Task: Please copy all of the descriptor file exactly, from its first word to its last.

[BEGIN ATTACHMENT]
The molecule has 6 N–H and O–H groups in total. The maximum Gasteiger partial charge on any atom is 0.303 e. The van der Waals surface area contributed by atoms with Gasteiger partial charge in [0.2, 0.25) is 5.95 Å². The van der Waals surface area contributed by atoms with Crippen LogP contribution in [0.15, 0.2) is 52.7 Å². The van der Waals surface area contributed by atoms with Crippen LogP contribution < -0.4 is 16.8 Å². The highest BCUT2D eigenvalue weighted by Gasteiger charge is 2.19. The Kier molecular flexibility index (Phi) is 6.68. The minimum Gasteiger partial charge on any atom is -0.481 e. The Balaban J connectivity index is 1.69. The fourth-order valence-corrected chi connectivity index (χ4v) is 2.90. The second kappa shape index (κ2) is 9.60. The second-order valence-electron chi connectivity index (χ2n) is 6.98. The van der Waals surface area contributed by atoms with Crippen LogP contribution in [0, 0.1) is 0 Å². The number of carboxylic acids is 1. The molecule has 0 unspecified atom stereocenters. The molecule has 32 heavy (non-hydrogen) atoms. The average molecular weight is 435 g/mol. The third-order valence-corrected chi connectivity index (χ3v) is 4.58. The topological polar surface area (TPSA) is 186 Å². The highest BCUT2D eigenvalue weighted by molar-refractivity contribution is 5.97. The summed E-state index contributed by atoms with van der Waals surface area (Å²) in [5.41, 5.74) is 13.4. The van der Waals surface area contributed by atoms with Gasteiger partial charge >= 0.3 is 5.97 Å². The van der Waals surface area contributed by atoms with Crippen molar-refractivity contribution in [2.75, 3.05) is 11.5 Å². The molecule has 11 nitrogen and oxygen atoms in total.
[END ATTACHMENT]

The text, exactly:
The molecule has 6 N–H and O–H groups in total. The maximum Gasteiger partial charge on any atom is 0.303 e. The van der Waals surface area contributed by atoms with Gasteiger partial charge in [0.2, 0.25) is 5.95 Å². The van der Waals surface area contributed by atoms with Crippen LogP contribution in [0.15, 0.2) is 52.7 Å². The van der Waals surface area contributed by atoms with Crippen LogP contribution < -0.4 is 16.8 Å². The highest BCUT2D eigenvalue weighted by Gasteiger charge is 2.19. The Kier molecular flexibility index (Phi) is 6.68. The minimum Gasteiger partial charge on any atom is -0.481 e. The Balaban J connectivity index is 1.69. The fourth-order valence-corrected chi connectivity index (χ4v) is 2.90. The second kappa shape index (κ2) is 9.60. The second-order valence-electron chi connectivity index (χ2n) is 6.98. The van der Waals surface area contributed by atoms with Crippen LogP contribution in [0, 0.1) is 0 Å². The number of carboxylic acids is 1. The molecule has 0 unspecified atom stereocenters. The molecule has 32 heavy (non-hydrogen) atoms. The average molecular weight is 435 g/mol. The third-order valence-corrected chi connectivity index (χ3v) is 4.58. The topological polar surface area (TPSA) is 186 Å². The highest BCUT2D eigenvalue weighted by molar-refractivity contribution is 5.97. The summed E-state index contributed by atoms with van der Waals surface area (Å²) in [5.41, 5.74) is 13.4. The van der Waals surface area contributed by atoms with Gasteiger partial charge >= 0.3 is 5.97 Å². The van der Waals surface area contributed by atoms with Crippen molar-refractivity contribution in [2.75, 3.05) is 11.5 Å². The molecule has 11 nitrogen and oxygen atoms in total.